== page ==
Room To Misread


Reading the Room

Volume 7, Issue 07
April 7, 2022

    Person A: I want to eat my ice cream OR I want to take a selfie with the Vessel.
    Person B: I want to throw mine away OR I want to walk all the stairs to the top.

    Person A: I respect your desire.
    Person B: I respect your desire.

    End of conversation.1

While flavored frozen milk on a cone might affect one individually, the Vessel occupies a large, privatized plaza that affects the city and the public. There cannot be an argument over whether each person misuses the ice cream or not: the main purpose of ice cream (or any commodity)—the reason that it’s created in the first place—is to be sold. 2 After purchase, what one does with one’s ice cream is completely up to one’s personal and private opinion and taste. This means that from an objective point of view outside of personal subjectivities, there are no criteria that can determine the correctness or validity of any particular way of dealing with one’s ice cream. Similarly, the “openness to interpretation and use” 3 of the Vessel ought to defer its meaning (purpose, or use) to the visitor’s taste and opinions. There are no valid or invalid readings of the work because it doesn’t express or embody any criteria. It is an individual’s “own business” 4 to define this neoliberal emblem. But do we want architecture, with its public status, to perform in this way? The Vessel establishes a model for the city; it reduces its public to the aggregation of individuals’ personal tastes.5

But “[…] the public good is never your own business.” 6 By being devoid of any internal claim (or meaning), the Vessel performs similarly to a commodity—it can mean whatever a visitor wants. It is subsumed under and establishes the totalizing socio-political ideology in which it resides: capitalism. Introducing the potential of having an invalid reading, of having room to misread, opens up the possibility of reading in a valid manner. It means being able to argue for or against something as a public. Kate Wagner thinks the Vessel looks like a shawarma;7 ] I think it resembles an orgy of scorpions. There’s nothing in the work by which either of us can argue for or against our individual readings. The Vessel, like other works of architecture that promote an unconstrained openness of interpretation (being empty of any claim), does not allow for collective conversation and, therefore, in its essence, negates the very idea of a public. 8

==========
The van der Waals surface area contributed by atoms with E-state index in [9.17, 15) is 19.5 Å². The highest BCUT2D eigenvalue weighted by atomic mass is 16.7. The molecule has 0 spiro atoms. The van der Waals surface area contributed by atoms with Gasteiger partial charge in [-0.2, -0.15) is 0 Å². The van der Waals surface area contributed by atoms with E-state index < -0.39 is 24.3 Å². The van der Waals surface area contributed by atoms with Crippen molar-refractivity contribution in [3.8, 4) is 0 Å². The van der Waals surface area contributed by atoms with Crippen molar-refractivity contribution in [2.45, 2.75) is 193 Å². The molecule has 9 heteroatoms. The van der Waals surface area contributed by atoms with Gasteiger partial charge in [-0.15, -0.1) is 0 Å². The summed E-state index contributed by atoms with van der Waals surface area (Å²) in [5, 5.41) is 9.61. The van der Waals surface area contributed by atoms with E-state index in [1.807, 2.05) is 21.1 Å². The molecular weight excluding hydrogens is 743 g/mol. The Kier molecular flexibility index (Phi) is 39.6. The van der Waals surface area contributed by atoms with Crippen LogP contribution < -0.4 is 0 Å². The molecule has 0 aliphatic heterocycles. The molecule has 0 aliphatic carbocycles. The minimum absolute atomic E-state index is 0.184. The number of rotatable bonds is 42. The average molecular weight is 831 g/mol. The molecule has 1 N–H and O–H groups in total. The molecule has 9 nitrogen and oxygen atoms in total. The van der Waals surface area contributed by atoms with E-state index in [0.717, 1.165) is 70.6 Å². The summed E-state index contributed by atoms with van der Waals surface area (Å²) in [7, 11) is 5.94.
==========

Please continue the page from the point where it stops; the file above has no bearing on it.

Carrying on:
Being able to have a valid reading requires a work to manifest criteria independent of its readers’ subjectivities. The attempt to recognize valid readings of a work by addressing the internal criteria that the work presents can be called theory.9 In this sense, theory does not mean universally determining practice based on academic and institutional ideals. But rather, it calls for having an objective and common way of communicating that suspends private subjectivities to make room for collective conversations. It calls for architectural works that define their public as something more than undefined masses of personal tastes.